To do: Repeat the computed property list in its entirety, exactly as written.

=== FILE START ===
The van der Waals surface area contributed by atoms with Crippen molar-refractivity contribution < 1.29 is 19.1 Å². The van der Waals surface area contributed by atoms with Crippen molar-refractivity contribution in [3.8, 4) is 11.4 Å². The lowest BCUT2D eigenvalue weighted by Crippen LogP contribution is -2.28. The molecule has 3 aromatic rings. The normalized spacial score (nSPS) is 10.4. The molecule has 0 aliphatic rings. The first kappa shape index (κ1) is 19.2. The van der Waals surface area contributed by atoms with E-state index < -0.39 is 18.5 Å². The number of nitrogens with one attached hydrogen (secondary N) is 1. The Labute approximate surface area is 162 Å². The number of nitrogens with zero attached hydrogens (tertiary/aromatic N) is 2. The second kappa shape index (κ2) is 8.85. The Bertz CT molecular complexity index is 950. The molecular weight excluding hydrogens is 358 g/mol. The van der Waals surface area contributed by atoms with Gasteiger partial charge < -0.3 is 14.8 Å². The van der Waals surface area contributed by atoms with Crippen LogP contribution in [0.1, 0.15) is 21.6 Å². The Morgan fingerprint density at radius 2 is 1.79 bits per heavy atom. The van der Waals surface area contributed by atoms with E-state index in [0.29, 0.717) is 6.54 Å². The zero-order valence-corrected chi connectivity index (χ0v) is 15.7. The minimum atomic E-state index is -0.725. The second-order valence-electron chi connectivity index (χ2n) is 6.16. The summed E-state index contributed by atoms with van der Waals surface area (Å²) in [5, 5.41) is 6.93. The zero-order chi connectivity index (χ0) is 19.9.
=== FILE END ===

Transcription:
The van der Waals surface area contributed by atoms with Crippen molar-refractivity contribution < 1.29 is 19.1 Å². The van der Waals surface area contributed by atoms with Crippen molar-refractivity contribution in [3.8, 4) is 11.4 Å². The lowest BCUT2D eigenvalue weighted by Crippen LogP contribution is -2.28. The molecule has 3 aromatic rings. The normalized spacial score (nSPS) is 10.4. The molecule has 0 aliphatic rings. The first kappa shape index (κ1) is 19.2. The van der Waals surface area contributed by atoms with E-state index < -0.39 is 18.5 Å². The number of nitrogens with one attached hydrogen (secondary N) is 1. The Labute approximate surface area is 162 Å². The number of nitrogens with zero attached hydrogens (tertiary/aromatic N) is 2. The second kappa shape index (κ2) is 8.85. The Bertz CT molecular complexity index is 950. The molecular weight excluding hydrogens is 358 g/mol. The van der Waals surface area contributed by atoms with Gasteiger partial charge < -0.3 is 14.8 Å². The van der Waals surface area contributed by atoms with Crippen LogP contribution in [0.1, 0.15) is 21.6 Å². The Morgan fingerprint density at radius 2 is 1.79 bits per heavy atom. The van der Waals surface area contributed by atoms with E-state index in [0.29, 0.717) is 6.54 Å². The zero-order valence-corrected chi connectivity index (χ0v) is 15.7. The minimum atomic E-state index is -0.725. The second-order valence-electron chi connectivity index (χ2n) is 6.16. The summed E-state index contributed by atoms with van der Waals surface area (Å²) in [5, 5.41) is 6.93. The zero-order chi connectivity index (χ0) is 19.9.